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Various Blues Interpretations, From the Nuanced to the Masochistic

by Carol Cooper

The Holmes Brothers
State of Grace

Coco Montoya
Dirty Deal

Vesta Williams
Distant Lover

When Led Zep covered Kansas Joe and Memphis Minnie's "When the Levee Breaks," they thought they were making "rock 'n' roll." When the Pointer Sisters covered Koko Taylor's "Wang Dang Doodle," they thought they were making "pop soul." And when Kanye West looped a famous Ray Charles riff, he thought he was making "hip-hop." This only goes to show how the blues has always been wide and dynamic enough to contain and/or presage almost every subsequent American musical style. So naturally, these three albums manage to sound very different but remain recognizable as fruit or flower of the same tree.

For starters, on State of Grace, the Holmes Brothers offer marvelously nuanced and creative readings of songs like Hank Williams's "I Can't Help It if I'm Still in Love With You," Lyle Lovett's "God Will," and Wendell Holmes's "Standing in the Need of Love," with consistent blues character variously expressed via bluegrass, gospel, and Delta- or Chicago-flavored arrangements. Diverse songwriters, producers, and guest stars assist in the eclectic spirit of 1960s jug bands, which themselves resurrected Vaudeville and archival recordings of the '20s and '30s in sonic affirmation of American cultural unity across lines of race, region, and class. With less wide-ranging ambitions, guitarist Coco Montoya gathers fellow fans of hardcore British- and Chicago-accented blues on his equally celebratory Dirty Deal -- if his voice possessed more audible grit, this collection of bar-band material could've been equally great. Despite flawless instrumental performances, accusatory tunes like the title track still come across too mellow and slick to convey convincing emotional content.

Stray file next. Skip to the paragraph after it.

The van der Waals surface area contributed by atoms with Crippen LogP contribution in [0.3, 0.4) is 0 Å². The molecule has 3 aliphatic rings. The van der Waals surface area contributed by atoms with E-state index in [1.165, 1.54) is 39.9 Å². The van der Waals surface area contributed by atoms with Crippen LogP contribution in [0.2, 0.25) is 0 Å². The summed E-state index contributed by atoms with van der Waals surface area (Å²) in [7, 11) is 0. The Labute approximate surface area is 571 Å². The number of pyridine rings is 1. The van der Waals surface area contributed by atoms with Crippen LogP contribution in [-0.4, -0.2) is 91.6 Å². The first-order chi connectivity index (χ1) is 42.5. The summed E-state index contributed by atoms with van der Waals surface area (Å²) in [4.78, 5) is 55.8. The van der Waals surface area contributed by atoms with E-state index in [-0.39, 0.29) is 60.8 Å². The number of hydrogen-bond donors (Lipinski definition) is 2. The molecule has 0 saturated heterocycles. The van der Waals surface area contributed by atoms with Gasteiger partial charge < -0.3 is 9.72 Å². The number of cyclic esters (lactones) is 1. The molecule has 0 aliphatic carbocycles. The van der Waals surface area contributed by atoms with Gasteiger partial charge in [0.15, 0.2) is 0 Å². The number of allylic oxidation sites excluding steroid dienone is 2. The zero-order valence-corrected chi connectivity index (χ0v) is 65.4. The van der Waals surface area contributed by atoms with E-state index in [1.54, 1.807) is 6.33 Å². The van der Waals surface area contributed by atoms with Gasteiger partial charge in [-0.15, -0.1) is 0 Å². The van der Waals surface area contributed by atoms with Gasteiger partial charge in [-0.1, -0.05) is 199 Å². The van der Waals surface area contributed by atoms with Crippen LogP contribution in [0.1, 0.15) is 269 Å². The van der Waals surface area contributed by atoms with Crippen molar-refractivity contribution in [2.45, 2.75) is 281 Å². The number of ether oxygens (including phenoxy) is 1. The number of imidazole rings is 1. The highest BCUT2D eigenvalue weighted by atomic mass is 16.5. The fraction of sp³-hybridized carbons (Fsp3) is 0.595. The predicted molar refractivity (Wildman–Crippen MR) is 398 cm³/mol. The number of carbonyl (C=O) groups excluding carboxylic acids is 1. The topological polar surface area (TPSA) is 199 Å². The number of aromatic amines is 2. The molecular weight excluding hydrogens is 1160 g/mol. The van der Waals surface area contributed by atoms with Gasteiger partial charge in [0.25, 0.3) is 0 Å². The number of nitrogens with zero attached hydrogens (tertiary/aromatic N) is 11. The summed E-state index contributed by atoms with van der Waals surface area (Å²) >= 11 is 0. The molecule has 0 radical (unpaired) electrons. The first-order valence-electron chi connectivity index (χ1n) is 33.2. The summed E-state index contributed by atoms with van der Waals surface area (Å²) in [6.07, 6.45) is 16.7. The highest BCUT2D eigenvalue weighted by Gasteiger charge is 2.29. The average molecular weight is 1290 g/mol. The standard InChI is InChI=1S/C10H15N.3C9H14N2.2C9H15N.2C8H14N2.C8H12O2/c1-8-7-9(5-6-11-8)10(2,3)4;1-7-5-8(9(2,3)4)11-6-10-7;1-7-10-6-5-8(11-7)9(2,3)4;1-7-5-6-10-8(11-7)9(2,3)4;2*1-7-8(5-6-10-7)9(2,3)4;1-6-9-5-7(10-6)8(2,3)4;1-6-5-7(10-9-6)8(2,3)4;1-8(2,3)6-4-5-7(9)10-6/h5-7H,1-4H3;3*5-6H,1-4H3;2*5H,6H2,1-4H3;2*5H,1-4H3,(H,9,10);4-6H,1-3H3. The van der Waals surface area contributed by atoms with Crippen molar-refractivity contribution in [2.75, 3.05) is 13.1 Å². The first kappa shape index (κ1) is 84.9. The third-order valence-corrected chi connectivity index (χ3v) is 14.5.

Meanwhile, Vesta Williams drops Distant Lover, an easy-listening r&b compilation seemingly tailored to the new "Fresh" radio format, specializing in soft traveling music for soccer moms. Even during her A&M and Polygram years, Williams was never considered a belter, always veering more to the torchy, lounge-singer side of the blues spectrum. Yet as the title implies, the love songs covered here are full of the eager masochism ("Use Me," "Whip Appeal") and cautious optimism ("If You Want Me to Stay") that are seminal hallmarks of blues expression -- and it's past time that all America's crossover-mad, mixed-genre children proudly reclaimed the style as their own.

Published in: Village Voice, January 29, 2007